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Orange County

Prospects for O.C.'s Youth on the Rise

Statistics on gang violence, teen pregnancy and abuse improve. But indications of increased child poverty still worry one county official.

September 24, 2003|Stuart Pfeifer | Times Staff Writer

The outlook for children in Orange County appears brighter than it did a decade ago, with sharp reductions in gang violence, teen pregnancy, child abuse and suicide, according to a government report released Tuesday.

But the level of poverty among the 872,000 residents ages 19 and under in Orange County concerns Michael Riley, director of the county's Children and Family Services Department.

The county, perceived as one of the nation's wealthiest, provides government assistance to one-quarter of its school-age children, according to the report. In the last eight years, the number of students receiving free or reduced-cost lunches at Orange County schools increased 37% to nearly 200,000, the report says.

"People think of Orange County as 'The O.C.,' " said Riley, referring to the television series set in upscale Newport Beach. "The reality is, Orange County is a large urban area. It's the fifth-largest county in the United States, and we have all the issues any large urban area has to deal with."

The report, "Conditions of Children in Orange County," was prepared by the Children's Services Coordination Committee, a 17-member advisory body established in 1982 by the Board of Supervisors.

Raising children in Orange County is increasingly difficult for the county's lower-income residents because of the high cost of living here, Riley said. Orange County has some of the nation's most expensive real estate; the median price of a single-family home in the county reached $496,370 in July, according to the California Assn. of Realtors.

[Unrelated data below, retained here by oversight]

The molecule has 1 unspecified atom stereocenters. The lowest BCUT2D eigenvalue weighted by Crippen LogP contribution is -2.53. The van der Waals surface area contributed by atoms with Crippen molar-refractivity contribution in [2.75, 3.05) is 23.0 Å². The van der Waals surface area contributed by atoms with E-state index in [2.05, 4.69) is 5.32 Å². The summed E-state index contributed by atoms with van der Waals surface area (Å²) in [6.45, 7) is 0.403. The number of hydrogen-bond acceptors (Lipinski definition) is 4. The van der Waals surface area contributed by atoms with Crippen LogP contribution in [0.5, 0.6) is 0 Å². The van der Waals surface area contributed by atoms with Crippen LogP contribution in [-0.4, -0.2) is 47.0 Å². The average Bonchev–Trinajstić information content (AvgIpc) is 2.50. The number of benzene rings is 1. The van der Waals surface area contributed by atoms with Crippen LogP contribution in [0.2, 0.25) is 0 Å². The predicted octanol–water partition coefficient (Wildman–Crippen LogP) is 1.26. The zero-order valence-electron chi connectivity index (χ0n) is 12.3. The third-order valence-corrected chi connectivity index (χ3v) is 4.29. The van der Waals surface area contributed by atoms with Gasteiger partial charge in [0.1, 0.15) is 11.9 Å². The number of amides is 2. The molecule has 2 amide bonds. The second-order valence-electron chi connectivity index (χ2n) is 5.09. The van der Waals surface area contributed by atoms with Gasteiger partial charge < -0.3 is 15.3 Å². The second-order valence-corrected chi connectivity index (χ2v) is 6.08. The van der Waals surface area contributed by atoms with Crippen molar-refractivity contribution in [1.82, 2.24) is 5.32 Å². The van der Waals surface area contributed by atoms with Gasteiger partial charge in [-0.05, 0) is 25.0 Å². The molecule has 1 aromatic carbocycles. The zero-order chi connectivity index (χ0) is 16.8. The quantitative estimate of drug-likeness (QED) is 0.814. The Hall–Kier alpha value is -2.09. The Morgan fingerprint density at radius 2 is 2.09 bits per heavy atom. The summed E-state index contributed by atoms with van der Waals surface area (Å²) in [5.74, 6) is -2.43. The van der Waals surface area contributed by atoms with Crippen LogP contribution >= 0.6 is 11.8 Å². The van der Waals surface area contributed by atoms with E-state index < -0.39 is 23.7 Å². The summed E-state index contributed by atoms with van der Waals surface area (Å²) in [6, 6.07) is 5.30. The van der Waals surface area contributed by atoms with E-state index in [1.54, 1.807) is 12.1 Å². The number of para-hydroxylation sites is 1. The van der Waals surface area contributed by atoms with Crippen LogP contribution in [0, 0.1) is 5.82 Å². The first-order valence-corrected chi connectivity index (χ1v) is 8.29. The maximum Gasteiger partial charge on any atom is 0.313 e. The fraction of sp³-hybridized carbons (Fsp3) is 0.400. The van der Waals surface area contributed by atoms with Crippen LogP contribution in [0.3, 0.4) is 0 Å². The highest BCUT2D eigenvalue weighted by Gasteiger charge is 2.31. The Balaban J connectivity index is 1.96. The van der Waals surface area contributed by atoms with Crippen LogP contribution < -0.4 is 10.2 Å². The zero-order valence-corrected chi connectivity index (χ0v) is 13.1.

The costs of child care in the county are also rising, according to the county report. The average weekly cost of licensed care for infants increased 18% in four years to $149 per week, or $7,748 per infant per year, the report says.

Riley said the county needs to better educate lower-income residents on the availability of child care, food and housing assistance.

"Kids who live in poverty are prone to be abused or neglected," Riley said. "We have to develop more services in Orange County to help those children, to develop a bridge so they can go from high need to self-sufficient. One of the things we can do is get the word out, 'If you need assistance, it is there.' "

The sweeping report touched on topics ranging from sexually transmitted disease among teens and preteens (up 17% from 1992 to 2002) to the results of educational test scores (they increased in 26 of 27 school districts from 1999 to 2002). The scores rose even though Orange County spends less money per student, $6,556 in 2001-02, than the state average of $7,055 and the national average of $7,548, according to the report.

Reports of child abuse in Orange County dropped from 42,342 in the 1994-95 fiscal year to 25,067 in 2001-02, the report says. The pregnancy rate among Orange County's youth is declining. The county averaged 39 pregnancies per 1,000 females ages 15-19 in 2001, a 37% drop from 1992. Suicides among the county's youth dropped from 12 in 1992 to 10 in 2001, the report said.

It also notes a decrease in violent crime and felony arrests among the county's youth during the decade from 1992 to 2001. During that time, homicides among youths 19 and under decreased from 45 in 1992 to 16 in 2001 -- a 64% drop. And the number of gang members under age 18 in Orange County decreased 80% between 1995 to 2002, according to the report.

Thomas G. Wright, the county's chief deputy probation officer, credited countywide programs targeting gang activity, as well as the impact made by the county's four youth and family resource centers, for the improved statistics. The centers offer resources to families of gang members and other high-risk groups, including health care, welfare, therapy and job training.

"You take the whole family and say, 'Junior is a symptom. What are the problems?' " Wright said. "If Mom's unemployed, we send her in for career counseling.

"We target them when we first see them, and it's starting to make a difference."

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